Former President Jimmy Carter is a thinking person of faith. In 2009, he left the Southern Baptist Church because of its refusal to ordain women and its strictures that women be subservient to their husbands. In leaving, he made these statements:
“At its most repugnant, the belief that women must be subjugated to the wishes of men excuses slavery, violence, forced prostitution, genital mutilation and national laws that omit rape as a crime. But it also costs many millions of girls and women control over their own bodies and lives, and continues to deny them fair access to education, health, employment and influence within their own communities….The abuses perpetrated on women around the world are horrific, but we don’t need to look any further than the United States to see the persecution of women by religious forces. Let’s consider the ten most religious states in America. They are Mississippi, Utah, Alabama, Louisiana, Arkansas, South Carolina, Tennessee, North Carolina, Georgia, and Oklahoma. These are some of the leaders in initiating anti-woman legislation—like Utah’s law to criminally prosecute some women for miscarriages, or Louisiana and Oklahoma’s attempts to pass personhood amendments that declare a fertilized egg to be a citizen with full rights, or Georgia’s effort to pass the cynically named “Protect Life Act” that would give hospitals the right to refuse treatment to a woman whose life is in danger—if it involves an emergency abortion. Georgia, by the way, ranks eleventh in the nation in its number of forcible rapes.
“The truth is that male religious leaders have had—and still have—an option to interpret holy teachings either to exalt or subjugate women. They have, for their own selfish ends, overwhelmingly chosen the latter. Their continuing choice provides the foundation or justification for much of the pervasive persecution and abuse of women throughout the world.”
It doesn’t take much brainpower to see why there’s a link between religion and the mistreatment of women. Randall Bailey, of the Interdenominational Theological Center, goes even further than Carter. A thinking person has to see the logic behind this statement:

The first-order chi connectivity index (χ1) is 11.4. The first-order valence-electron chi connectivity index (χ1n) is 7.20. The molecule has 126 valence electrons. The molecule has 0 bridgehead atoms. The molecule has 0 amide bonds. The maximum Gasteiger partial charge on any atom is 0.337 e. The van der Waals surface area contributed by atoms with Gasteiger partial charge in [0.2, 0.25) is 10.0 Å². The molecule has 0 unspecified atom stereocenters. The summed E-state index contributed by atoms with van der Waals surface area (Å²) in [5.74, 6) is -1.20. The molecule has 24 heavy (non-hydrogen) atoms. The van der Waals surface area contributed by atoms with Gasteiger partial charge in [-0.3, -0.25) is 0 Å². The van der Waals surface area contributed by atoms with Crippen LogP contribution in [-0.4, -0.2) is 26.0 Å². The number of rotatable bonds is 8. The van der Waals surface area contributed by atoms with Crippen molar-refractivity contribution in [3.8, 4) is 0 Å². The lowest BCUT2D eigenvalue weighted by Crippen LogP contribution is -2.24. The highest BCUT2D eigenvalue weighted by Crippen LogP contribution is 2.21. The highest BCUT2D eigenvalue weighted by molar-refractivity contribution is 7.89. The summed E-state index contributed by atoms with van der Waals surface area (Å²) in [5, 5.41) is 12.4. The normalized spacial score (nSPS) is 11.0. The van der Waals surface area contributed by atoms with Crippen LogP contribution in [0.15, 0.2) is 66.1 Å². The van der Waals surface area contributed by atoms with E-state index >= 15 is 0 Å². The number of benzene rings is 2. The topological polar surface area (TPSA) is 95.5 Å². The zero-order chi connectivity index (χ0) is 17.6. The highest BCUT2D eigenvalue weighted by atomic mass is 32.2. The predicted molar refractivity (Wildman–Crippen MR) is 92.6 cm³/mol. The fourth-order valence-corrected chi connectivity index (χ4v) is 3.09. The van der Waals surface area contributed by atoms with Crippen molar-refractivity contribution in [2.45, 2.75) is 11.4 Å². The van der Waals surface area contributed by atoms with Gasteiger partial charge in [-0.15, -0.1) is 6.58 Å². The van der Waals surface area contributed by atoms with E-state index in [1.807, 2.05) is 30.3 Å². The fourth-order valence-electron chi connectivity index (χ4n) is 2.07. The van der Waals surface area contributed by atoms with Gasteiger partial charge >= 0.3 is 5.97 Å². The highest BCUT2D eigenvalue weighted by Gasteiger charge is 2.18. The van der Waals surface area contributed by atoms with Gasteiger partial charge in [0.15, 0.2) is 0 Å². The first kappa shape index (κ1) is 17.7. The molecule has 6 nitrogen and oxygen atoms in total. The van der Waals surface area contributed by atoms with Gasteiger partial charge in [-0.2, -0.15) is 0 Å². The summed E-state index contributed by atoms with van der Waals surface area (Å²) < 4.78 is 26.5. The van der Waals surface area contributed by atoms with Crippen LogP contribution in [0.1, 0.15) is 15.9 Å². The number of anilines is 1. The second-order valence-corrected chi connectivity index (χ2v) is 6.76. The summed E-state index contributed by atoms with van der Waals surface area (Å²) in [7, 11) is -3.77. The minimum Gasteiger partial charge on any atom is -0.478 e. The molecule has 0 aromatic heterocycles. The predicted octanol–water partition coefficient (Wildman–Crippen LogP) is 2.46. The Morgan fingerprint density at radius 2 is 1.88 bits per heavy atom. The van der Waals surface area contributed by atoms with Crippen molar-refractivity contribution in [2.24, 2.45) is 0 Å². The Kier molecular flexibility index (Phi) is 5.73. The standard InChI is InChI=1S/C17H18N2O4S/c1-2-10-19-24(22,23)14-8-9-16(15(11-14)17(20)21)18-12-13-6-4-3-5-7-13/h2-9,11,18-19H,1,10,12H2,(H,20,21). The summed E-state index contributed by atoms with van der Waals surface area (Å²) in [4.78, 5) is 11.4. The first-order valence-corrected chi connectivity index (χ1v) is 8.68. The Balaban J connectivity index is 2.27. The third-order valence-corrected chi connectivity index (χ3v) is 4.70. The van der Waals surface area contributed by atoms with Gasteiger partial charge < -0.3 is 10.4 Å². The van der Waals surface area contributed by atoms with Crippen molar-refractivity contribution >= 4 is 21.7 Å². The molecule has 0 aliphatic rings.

“We think we can use abusive texts in a sanitized way to prevent violence… If we continue to sidestep those issues, we are furthering abuse not only on those we want to help, but also on ourselves.”That cuts right to the heart of the problem. The histories and holy books of the three major religions—Judaism, Christianity, and Islam—are filled with God-sanctioned violence toward and control of women. All three religions have come from the same source: Abraham. The great founding father, Abraham, married his half-sister, Sarah, and then prostituted her to the Pharaoh of Egypt in order to save his own skin. He is the role model for every subsequent generation of believers in all three faiths. The bottom line is that women are seen as tools for men to use for their own purposes.
There has been a lot of emphasis in the media on the role of the Christian Right in political attempts to forcibly control the behavior of women, but the Right is the easy target. The truth is that the language of all the major religions victimizes and subjugates females. Randall Bailey is right; trying to use abusive texts in a sanitized way doesn’t come close to addressing the problem. The words shape attitudes and behavior. You can paint the walls of a building pure white and make it look quite holy and presentable, but when rot eats at the foundation, there is no salvaging the whole. It must come down.
Randall Bailey continues:
“What is this notion we have in religion that there is a spirituality that can be anti-human rights? What can even condone that as an option?”Certainly women must not condone that form of spirituality—nor should any reasonable men. The major religions are irredeemably rotten at their foundation due to their promotion of abuse. The only hope for women, in the United States and around the world, is for thinking people to follow Jimmy Carter’s example: Abandon the rot!